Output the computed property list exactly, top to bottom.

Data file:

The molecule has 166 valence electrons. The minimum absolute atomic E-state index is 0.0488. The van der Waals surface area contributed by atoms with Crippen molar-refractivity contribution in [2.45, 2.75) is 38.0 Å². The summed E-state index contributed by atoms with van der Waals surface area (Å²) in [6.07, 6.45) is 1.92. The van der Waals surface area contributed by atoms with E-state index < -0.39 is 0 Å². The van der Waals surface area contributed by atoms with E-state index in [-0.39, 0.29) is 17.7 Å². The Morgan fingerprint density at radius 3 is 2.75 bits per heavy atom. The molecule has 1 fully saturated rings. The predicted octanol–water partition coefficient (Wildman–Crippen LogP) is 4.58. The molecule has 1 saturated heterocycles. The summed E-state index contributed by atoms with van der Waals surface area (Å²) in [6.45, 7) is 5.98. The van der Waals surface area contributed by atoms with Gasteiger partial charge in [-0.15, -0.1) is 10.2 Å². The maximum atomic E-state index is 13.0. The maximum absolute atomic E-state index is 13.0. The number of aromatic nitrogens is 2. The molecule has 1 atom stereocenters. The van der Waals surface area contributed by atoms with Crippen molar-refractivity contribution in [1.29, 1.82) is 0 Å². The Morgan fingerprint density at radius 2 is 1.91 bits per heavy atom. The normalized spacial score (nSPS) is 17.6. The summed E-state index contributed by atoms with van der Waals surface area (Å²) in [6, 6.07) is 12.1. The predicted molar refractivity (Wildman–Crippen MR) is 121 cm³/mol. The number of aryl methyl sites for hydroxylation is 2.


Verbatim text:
The molecule has 166 valence electrons. The minimum absolute atomic E-state index is 0.0488. The van der Waals surface area contributed by atoms with Crippen molar-refractivity contribution in [2.45, 2.75) is 38.0 Å². The summed E-state index contributed by atoms with van der Waals surface area (Å²) in [6.07, 6.45) is 1.92. The van der Waals surface area contributed by atoms with E-state index < -0.39 is 0 Å². The van der Waals surface area contributed by atoms with E-state index in [-0.39, 0.29) is 17.7 Å². The Morgan fingerprint density at radius 3 is 2.75 bits per heavy atom. The molecule has 1 fully saturated rings. The predicted octanol–water partition coefficient (Wildman–Crippen LogP) is 4.58. The molecule has 1 saturated heterocycles. The summed E-state index contributed by atoms with van der Waals surface area (Å²) in [6.45, 7) is 5.98. The van der Waals surface area contributed by atoms with Gasteiger partial charge in [-0.15, -0.1) is 10.2 Å². The maximum atomic E-state index is 13.0. The maximum absolute atomic E-state index is 13.0. The number of aromatic nitrogens is 2. The molecule has 1 atom stereocenters. The van der Waals surface area contributed by atoms with Crippen molar-refractivity contribution in [1.29, 1.82) is 0 Å². The Morgan fingerprint density at radius 2 is 1.91 bits per heavy atom. The normalized spacial score (nSPS) is 17.6. The summed E-state index contributed by atoms with van der Waals surface area (Å²) in [6, 6.07) is 12.1. The predicted molar refractivity (Wildman–Crippen MR) is 121 cm³/mol. The number of aryl methyl sites for hydroxylation is 2.